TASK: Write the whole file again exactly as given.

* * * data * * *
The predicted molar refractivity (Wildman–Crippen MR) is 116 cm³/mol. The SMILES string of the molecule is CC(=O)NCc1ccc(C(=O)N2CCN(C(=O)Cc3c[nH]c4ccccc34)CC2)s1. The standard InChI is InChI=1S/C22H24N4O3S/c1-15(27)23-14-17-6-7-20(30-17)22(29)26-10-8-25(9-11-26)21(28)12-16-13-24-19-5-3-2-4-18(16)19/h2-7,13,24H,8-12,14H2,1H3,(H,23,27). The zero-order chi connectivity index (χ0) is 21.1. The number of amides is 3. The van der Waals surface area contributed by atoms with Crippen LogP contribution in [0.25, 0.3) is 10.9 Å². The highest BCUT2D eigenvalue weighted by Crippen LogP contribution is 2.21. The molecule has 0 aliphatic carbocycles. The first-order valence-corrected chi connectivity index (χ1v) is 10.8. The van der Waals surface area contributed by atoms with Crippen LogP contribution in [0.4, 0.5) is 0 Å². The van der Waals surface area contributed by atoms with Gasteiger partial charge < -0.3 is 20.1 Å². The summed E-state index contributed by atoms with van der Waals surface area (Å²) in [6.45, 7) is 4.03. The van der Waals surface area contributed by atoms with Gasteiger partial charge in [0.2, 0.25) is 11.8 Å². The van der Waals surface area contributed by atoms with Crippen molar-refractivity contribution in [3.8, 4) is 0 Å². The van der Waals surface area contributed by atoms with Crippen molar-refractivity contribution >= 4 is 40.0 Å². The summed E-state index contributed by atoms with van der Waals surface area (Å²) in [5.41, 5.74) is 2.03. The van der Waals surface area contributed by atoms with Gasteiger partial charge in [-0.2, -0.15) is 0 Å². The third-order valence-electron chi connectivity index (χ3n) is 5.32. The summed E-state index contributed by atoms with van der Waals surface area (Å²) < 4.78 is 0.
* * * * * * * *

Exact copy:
The predicted molar refractivity (Wildman–Crippen MR) is 116 cm³/mol. The SMILES string of the molecule is CC(=O)NCc1ccc(C(=O)N2CCN(C(=O)Cc3c[nH]c4ccccc34)CC2)s1. The standard InChI is InChI=1S/C22H24N4O3S/c1-15(27)23-14-17-6-7-20(30-17)22(29)26-10-8-25(9-11-26)21(28)12-16-13-24-19-5-3-2-4-18(16)19/h2-7,13,24H,8-12,14H2,1H3,(H,23,27). The zero-order chi connectivity index (χ0) is 21.1. The number of amides is 3. The van der Waals surface area contributed by atoms with Crippen LogP contribution in [0.25, 0.3) is 10.9 Å². The highest BCUT2D eigenvalue weighted by Crippen LogP contribution is 2.21. The molecule has 0 aliphatic carbocycles. The first-order valence-corrected chi connectivity index (χ1v) is 10.8. The van der Waals surface area contributed by atoms with Crippen LogP contribution in [0.4, 0.5) is 0 Å². The van der Waals surface area contributed by atoms with Gasteiger partial charge < -0.3 is 20.1 Å². The summed E-state index contributed by atoms with van der Waals surface area (Å²) in [6.45, 7) is 4.03. The van der Waals surface area contributed by atoms with Gasteiger partial charge in [0.2, 0.25) is 11.8 Å². The van der Waals surface area contributed by atoms with Crippen molar-refractivity contribution in [3.8, 4) is 0 Å². The van der Waals surface area contributed by atoms with Crippen molar-refractivity contribution >= 4 is 40.0 Å². The summed E-state index contributed by atoms with van der Waals surface area (Å²) in [5.41, 5.74) is 2.03. The van der Waals surface area contributed by atoms with Gasteiger partial charge in [-0.2, -0.15) is 0 Å². The third-order valence-electron chi connectivity index (χ3n) is 5.32. The summed E-state index contributed by atoms with van der Waals surface area (Å²) < 4.78 is 0.